Astrophysicists have taken a huge leap of realization in understanding the evolution of supermassive black holes. Using data from Hubble and two other space telescopes, Italian researchers have established the finest evidence yet for the seeds that eventually mature into these cosmic giants.

Year after year astronomers has researched and discussed the possible formation of the first generation supermassive black holes. They came up with many retorts but nothing came as adjacent as it seems now. Thanks to Italian scientist Fabio Pacucci whose team has identified two objects from the premature universe which could be the key to open the lock about the long-haul mystery of ‘birth of supermassive black hole’. These two substances exemplified the most promising black hole seed candidates found so far in the history of cosmological science.

With the help of NASA’s Chandra X-ray Observatory, the NASA/ESA Hubble Space Telescope, and the NASA Spitzer Space Telescope the group have been able to analyze the data from a computerized based mathematical model and finally been able to find the two substances. Both of these recently revealed black hole seed candidates seem to be less than a billion years old after the ‘Big Bang’ incident and have an initial mass of about 100 000 times the Sun.

Fundamentally, there are two main theories to explicate the formation of super massive black holes in the premature universe. The first theory suggests that the seeds grow out of black holes with a mass about ten to a hundred times larger than our Sun, as expected for the collapse of a massive star. The black hole seeds then propagated through fusions with other trivial black holes and by pulling in gas from their surroundings. However, at this stage, they have to grow at a remarkably high rate to reach the mass of super massive black holes already exposed in the billion years young universe.

The recent findings, however, contradicts some of the old theories as the results indicates that at-least some of these massive cosmic giants with mass 100 000 times greater than that of the mass of Sun formed unswervingly when a massive cloud of gas collapsed. In this circumstance, the evolution of the black holes would be galvanizing, and would ensue more quickly. This new result helps to explain why we see super massive black holes less than one billion years after the Big Bang.

A lot of controversies still prevails over which path these black holes takes, said co-author Andrea Ferrari also of Scuola Normale Superiore. “Our work suggests we are converging on one answer, where black holes start big and grow at the normal rate, rather than starting small and growing at a fast rate.”

These two newly revealed black hole seed candidates match the theoretical predictions, yet auxiliary observations are needed to confirm their true nature. To distinguish between the two formations theories, it will also be obligatory to find more candidates.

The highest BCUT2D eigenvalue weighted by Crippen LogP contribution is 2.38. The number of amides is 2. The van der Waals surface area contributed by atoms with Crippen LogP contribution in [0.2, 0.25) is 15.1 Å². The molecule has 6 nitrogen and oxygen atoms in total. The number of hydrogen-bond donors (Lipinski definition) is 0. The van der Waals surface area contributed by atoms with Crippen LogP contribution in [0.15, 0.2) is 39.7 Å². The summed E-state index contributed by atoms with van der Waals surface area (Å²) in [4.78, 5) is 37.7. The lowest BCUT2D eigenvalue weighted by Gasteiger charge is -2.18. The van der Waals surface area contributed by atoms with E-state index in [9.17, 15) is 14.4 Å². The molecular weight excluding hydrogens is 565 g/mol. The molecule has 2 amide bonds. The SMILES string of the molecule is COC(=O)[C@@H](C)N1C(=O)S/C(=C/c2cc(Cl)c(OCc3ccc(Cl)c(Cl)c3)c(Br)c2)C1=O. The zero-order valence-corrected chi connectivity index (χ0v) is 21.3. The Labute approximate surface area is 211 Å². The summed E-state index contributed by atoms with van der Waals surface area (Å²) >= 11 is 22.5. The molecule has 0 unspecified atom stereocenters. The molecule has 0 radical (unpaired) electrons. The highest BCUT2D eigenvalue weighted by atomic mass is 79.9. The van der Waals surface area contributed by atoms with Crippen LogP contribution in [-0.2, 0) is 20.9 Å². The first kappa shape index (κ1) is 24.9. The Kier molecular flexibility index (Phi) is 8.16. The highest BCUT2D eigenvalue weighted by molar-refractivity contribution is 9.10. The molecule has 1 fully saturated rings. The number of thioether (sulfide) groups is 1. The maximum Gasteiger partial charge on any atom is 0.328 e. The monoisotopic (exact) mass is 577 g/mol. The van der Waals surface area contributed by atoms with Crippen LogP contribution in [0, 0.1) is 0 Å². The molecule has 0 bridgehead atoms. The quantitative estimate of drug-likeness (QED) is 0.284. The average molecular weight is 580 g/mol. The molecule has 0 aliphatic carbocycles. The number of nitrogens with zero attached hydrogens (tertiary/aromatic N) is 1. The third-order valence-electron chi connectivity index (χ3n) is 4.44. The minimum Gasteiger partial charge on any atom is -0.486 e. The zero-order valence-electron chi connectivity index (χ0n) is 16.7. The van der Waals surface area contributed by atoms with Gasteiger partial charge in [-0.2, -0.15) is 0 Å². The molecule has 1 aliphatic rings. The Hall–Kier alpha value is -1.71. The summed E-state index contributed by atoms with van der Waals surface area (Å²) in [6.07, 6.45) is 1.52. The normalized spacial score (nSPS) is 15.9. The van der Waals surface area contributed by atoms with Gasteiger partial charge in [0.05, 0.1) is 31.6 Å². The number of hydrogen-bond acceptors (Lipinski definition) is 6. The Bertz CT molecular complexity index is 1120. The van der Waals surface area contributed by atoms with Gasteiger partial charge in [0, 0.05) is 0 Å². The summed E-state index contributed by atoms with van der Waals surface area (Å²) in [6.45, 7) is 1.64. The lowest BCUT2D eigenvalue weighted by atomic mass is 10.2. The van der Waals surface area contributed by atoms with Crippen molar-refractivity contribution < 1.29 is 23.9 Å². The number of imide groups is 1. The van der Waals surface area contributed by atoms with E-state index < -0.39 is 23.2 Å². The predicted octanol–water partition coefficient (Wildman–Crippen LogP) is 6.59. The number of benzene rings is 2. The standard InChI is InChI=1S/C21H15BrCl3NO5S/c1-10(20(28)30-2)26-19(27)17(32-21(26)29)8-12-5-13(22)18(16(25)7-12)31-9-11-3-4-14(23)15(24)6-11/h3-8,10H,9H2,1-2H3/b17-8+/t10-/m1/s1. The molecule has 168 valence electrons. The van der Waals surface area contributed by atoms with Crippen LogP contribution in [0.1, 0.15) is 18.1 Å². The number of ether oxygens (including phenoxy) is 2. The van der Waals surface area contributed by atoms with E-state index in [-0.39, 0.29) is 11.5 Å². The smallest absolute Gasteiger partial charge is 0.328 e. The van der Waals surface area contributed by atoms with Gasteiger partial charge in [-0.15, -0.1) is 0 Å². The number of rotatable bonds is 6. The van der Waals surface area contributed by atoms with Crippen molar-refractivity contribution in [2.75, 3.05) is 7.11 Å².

The research will be further enhanced as the team is scheduling to conduct follow-up observations in X-rays and in the infrared range. The purpose is to check the properties expected for a black hole seeds found in these two objects. Upcoming observatories, like the NASA/ESA/CSA James Webb Space Telescope and the European Extremely Large Telescope, will definitely put a dent in the field of astrophysics and cosmology, by perceiving even smaller and more distant black holes.

Rahul raiJune 15, 2016 / 6:22 pmWe are nice, talking about black holes. But where math’s predicts there existence, similarly maths disrupts their existence. So a mathematical model or simulation based on mathematical model, can be delusional. Well moreover, do u know about scale invariance. Recently a scientist used this method to combine geometry and relativity. Results are astonishing. But maths is a huge realm, can’t be sure.

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anuttamchatterjee7June 16, 2016 / 3:17 pmI will partially agree with you. The impact of computational astrophysics in modern cosmology is colossal. The combination of modern computational methods, novel hardware design, advanced algorithms and original software implementations have helped to make the prediction process much slicker than before. The numerical solutions might work or might not but surely it gives a glimpse insight into the dense geometrical spectrum of the Universe.

Yes, I have heard of Scale invariance. Modern gauge theory has revealed the common gauge structure of the four fundamental interactions but the fundamental symmetry group of space-time is non-geometric symmetry and does not enjoy a space-time interpretation. Gauge theory does not succeed in forming the electromagnetic potentials into the space-time.

The scale invariance theory states that the electromagnetic field can be introduced as a compensating gauge field that guarantees local scale invariance in general relativity.

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